When Peter Crouch made his debut as a TV football pundit in 2014, he got a bit of a shock.
“I went to India for a week to do the World Cup as a pundit. I thought I’d cut my cloth out there,” he recalled on That Peter Crouch Podcast last year. “We were in Mumbai, and on my first appearance I was with Mikaël Silvestre and a Bollywood star.
“We had a little rehearsal and [the producer] said, ‘Right, so the game’s about to start, we’ll be live in 10 minutes. Here’s the touchscreen, so when you use the touchscreen at half time…’ and I was like, ‘Excuse me?'”
Crouch was unfamiliar with how to use the device – which allows pundits to freeze-frame moments from the game and draw on-screen graphics to highlight players and analyse strategies.
“I was dropped into that situation thinking, ‘How have I got myself into this position where I’m live to two billion people with a Bollywood star and Mikaël Silvestre, with a touchscreen I’ve never used before?!”
Needless to say, when the show went live “there was a lot of buttons that I didn’t use… I went with a couple of bendy arrows and moving players”.
Fortunately, Crouchy is feeling better prepared for his new TV series – Peter Crouch: Save Our Summer – which begins on BBC One this Saturday.
He’s got some help too, in the shape of co-presenters Maya Jama and comedian Alex Horne. Unusually for a TV show at the moment, all the presenters will be in the same studio – albeit socially distanced.
The show was originally intended to be a post-match series for Euro 2020 but, of course, football matches were among the many events abandoned because of the coronavirus pandemic.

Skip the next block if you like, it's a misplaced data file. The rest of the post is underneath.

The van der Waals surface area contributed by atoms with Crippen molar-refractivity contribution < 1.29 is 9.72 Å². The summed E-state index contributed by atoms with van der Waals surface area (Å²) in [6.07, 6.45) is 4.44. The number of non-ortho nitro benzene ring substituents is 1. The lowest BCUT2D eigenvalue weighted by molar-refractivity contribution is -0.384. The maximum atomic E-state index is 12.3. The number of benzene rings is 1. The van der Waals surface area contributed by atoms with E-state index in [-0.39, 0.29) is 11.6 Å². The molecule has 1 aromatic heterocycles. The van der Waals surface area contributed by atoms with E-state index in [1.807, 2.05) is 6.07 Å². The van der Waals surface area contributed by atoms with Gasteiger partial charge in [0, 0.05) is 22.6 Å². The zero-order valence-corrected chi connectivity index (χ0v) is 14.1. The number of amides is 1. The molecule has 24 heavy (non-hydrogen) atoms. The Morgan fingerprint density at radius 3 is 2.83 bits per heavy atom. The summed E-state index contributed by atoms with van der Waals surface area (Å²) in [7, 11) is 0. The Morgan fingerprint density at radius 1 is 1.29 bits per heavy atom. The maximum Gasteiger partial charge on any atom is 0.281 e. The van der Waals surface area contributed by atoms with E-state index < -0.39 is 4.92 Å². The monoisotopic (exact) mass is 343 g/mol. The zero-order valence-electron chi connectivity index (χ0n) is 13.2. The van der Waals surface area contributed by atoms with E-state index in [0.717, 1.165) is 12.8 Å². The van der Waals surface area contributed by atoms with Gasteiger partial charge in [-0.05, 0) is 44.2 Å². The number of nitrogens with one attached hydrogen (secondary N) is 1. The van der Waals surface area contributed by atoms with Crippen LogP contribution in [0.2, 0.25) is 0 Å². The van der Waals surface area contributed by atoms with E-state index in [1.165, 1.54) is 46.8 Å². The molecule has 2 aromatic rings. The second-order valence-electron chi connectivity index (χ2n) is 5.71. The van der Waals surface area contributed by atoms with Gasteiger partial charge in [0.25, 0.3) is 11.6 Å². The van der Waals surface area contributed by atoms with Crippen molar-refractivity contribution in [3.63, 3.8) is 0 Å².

“The Euros got cancelled, Glastonbury got cancelled, the Olympics are cancelled, Wimbledon cancelled… It’s not been a great summer has it?” says Crouch.
“So we thought we needed to bring smiles to people’s faces, so instead of it being around the Euros, we tried to make it around all those things.”
The format has now morphed into a wider Saturday night show fusing sport, music and entertainment.
“Some of the people that were supposed to be at the Olympics have kindly signed up, and we’ve got a tournament going on,” Crouch explains. “We’ve got people playing live gigs, and some amazing guests.
“I think it’ll take people’s minds off what’s been going on. It’s going to be good fun.”
In his professional career, Crouch played a total of 468 Premier League matches for Tottenham Hotspur, Aston Villa, Southampton, Liverpool, Portsmouth, Stoke City and Burnley.
Before retiring last July, the striker had scored 108 goals in the top flight, of which 53 were scored with his head – a Premier League record.
But, like many retired footballers before him, he’s now transitioning into a successful broadcast career.
While Dion Dublin has been presenting Homes Under The Hammer and Match of the Day host Gary Lineker has become one of the BBC’s biggest stars, Crouch has built a hugely successful 5 Live podcast with co-hosts Tom Fordyce and Chris Stark.